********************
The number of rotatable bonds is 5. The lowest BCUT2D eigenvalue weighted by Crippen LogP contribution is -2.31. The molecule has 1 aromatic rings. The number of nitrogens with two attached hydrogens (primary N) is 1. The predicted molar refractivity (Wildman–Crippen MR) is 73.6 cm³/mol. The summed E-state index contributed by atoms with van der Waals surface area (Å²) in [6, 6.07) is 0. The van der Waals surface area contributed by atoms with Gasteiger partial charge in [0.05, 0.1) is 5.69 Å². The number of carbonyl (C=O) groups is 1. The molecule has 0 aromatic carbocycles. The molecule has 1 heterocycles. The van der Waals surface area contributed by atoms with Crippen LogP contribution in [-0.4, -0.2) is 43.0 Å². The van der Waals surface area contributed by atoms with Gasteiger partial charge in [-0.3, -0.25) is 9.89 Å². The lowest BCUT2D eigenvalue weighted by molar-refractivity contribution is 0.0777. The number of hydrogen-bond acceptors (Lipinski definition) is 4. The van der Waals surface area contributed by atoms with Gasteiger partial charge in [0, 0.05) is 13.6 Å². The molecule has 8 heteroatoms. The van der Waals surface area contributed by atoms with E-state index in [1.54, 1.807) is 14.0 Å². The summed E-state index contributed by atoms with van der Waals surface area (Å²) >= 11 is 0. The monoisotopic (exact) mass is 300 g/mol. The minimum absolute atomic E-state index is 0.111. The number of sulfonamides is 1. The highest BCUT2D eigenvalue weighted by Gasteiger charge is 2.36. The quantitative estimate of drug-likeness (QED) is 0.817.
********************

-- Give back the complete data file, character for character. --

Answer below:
The number of rotatable bonds is 5. The lowest BCUT2D eigenvalue weighted by Crippen LogP contribution is -2.31. The molecule has 1 aromatic rings. The number of nitrogens with two attached hydrogens (primary N) is 1. The predicted molar refractivity (Wildman–Crippen MR) is 73.6 cm³/mol. The summed E-state index contributed by atoms with van der Waals surface area (Å²) in [6, 6.07) is 0. The van der Waals surface area contributed by atoms with Gasteiger partial charge in [0.05, 0.1) is 5.69 Å². The number of carbonyl (C=O) groups is 1. The molecule has 0 aromatic carbocycles. The molecule has 1 heterocycles. The van der Waals surface area contributed by atoms with Crippen LogP contribution in [-0.4, -0.2) is 43.0 Å². The van der Waals surface area contributed by atoms with Gasteiger partial charge in [-0.3, -0.25) is 9.89 Å². The lowest BCUT2D eigenvalue weighted by molar-refractivity contribution is 0.0777. The number of hydrogen-bond acceptors (Lipinski definition) is 4. The van der Waals surface area contributed by atoms with Gasteiger partial charge in [0, 0.05) is 13.6 Å². The molecule has 8 heteroatoms. The van der Waals surface area contributed by atoms with E-state index in [1.54, 1.807) is 14.0 Å². The summed E-state index contributed by atoms with van der Waals surface area (Å²) >= 11 is 0. The monoisotopic (exact) mass is 300 g/mol. The minimum absolute atomic E-state index is 0.111. The number of sulfonamides is 1. The highest BCUT2D eigenvalue weighted by Gasteiger charge is 2.36. The quantitative estimate of drug-likeness (QED) is 0.817.